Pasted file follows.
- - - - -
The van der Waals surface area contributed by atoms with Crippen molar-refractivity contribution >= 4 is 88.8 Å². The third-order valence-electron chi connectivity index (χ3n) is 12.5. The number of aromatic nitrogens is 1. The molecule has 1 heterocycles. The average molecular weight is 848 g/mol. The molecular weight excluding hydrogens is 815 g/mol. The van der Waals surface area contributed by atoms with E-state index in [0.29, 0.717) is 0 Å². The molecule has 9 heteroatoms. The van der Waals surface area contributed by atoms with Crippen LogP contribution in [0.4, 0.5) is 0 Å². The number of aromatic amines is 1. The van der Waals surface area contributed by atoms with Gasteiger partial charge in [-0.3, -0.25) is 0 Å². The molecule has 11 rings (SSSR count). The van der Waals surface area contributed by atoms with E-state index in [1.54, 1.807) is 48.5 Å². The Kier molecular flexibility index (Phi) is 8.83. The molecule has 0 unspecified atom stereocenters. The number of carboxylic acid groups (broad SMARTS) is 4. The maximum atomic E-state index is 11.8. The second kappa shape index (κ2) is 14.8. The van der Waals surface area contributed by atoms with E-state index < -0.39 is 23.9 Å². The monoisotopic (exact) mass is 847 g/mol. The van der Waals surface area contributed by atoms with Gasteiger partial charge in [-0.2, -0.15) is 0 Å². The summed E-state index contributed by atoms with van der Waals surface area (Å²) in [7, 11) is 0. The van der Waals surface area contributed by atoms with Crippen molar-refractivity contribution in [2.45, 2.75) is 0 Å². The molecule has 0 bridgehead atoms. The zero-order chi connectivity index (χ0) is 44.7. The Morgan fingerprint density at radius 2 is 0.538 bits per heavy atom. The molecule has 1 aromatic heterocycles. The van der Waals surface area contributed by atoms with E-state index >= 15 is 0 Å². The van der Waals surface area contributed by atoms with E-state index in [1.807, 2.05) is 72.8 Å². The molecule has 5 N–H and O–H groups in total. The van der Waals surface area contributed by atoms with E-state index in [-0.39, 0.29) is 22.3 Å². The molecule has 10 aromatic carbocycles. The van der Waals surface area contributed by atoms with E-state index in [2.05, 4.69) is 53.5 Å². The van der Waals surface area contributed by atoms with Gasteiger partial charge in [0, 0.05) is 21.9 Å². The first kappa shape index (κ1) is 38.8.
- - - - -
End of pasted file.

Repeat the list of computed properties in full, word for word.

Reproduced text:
The van der Waals surface area contributed by atoms with Crippen molar-refractivity contribution >= 4 is 88.8 Å². The third-order valence-electron chi connectivity index (χ3n) is 12.5. The number of aromatic nitrogens is 1. The molecule has 1 heterocycles. The average molecular weight is 848 g/mol. The molecular weight excluding hydrogens is 815 g/mol. The van der Waals surface area contributed by atoms with E-state index in [0.29, 0.717) is 0 Å². The molecule has 9 heteroatoms. The van der Waals surface area contributed by atoms with Crippen LogP contribution in [0.4, 0.5) is 0 Å². The number of aromatic amines is 1. The van der Waals surface area contributed by atoms with Gasteiger partial charge in [-0.3, -0.25) is 0 Å². The molecule has 11 rings (SSSR count). The van der Waals surface area contributed by atoms with E-state index in [1.54, 1.807) is 48.5 Å². The Kier molecular flexibility index (Phi) is 8.83. The molecule has 0 unspecified atom stereocenters. The number of carboxylic acid groups (broad SMARTS) is 4. The maximum atomic E-state index is 11.8. The second kappa shape index (κ2) is 14.8. The van der Waals surface area contributed by atoms with E-state index < -0.39 is 23.9 Å². The monoisotopic (exact) mass is 847 g/mol. The van der Waals surface area contributed by atoms with Gasteiger partial charge in [-0.2, -0.15) is 0 Å². The summed E-state index contributed by atoms with van der Waals surface area (Å²) in [7, 11) is 0. The van der Waals surface area contributed by atoms with Crippen molar-refractivity contribution in [2.45, 2.75) is 0 Å². The molecule has 0 bridgehead atoms. The zero-order chi connectivity index (χ0) is 44.7. The Morgan fingerprint density at radius 2 is 0.538 bits per heavy atom. The molecule has 1 aromatic heterocycles. The van der Waals surface area contributed by atoms with E-state index >= 15 is 0 Å². The van der Waals surface area contributed by atoms with E-state index in [1.807, 2.05) is 72.8 Å². The molecule has 5 N–H and O–H groups in total. The van der Waals surface area contributed by atoms with E-state index in [-0.39, 0.29) is 22.3 Å². The molecule has 10 aromatic carbocycles. The van der Waals surface area contributed by atoms with E-state index in [2.05, 4.69) is 53.5 Å². The van der Waals surface area contributed by atoms with Gasteiger partial charge in [0, 0.05) is 21.9 Å². The first kappa shape index (κ1) is 38.8.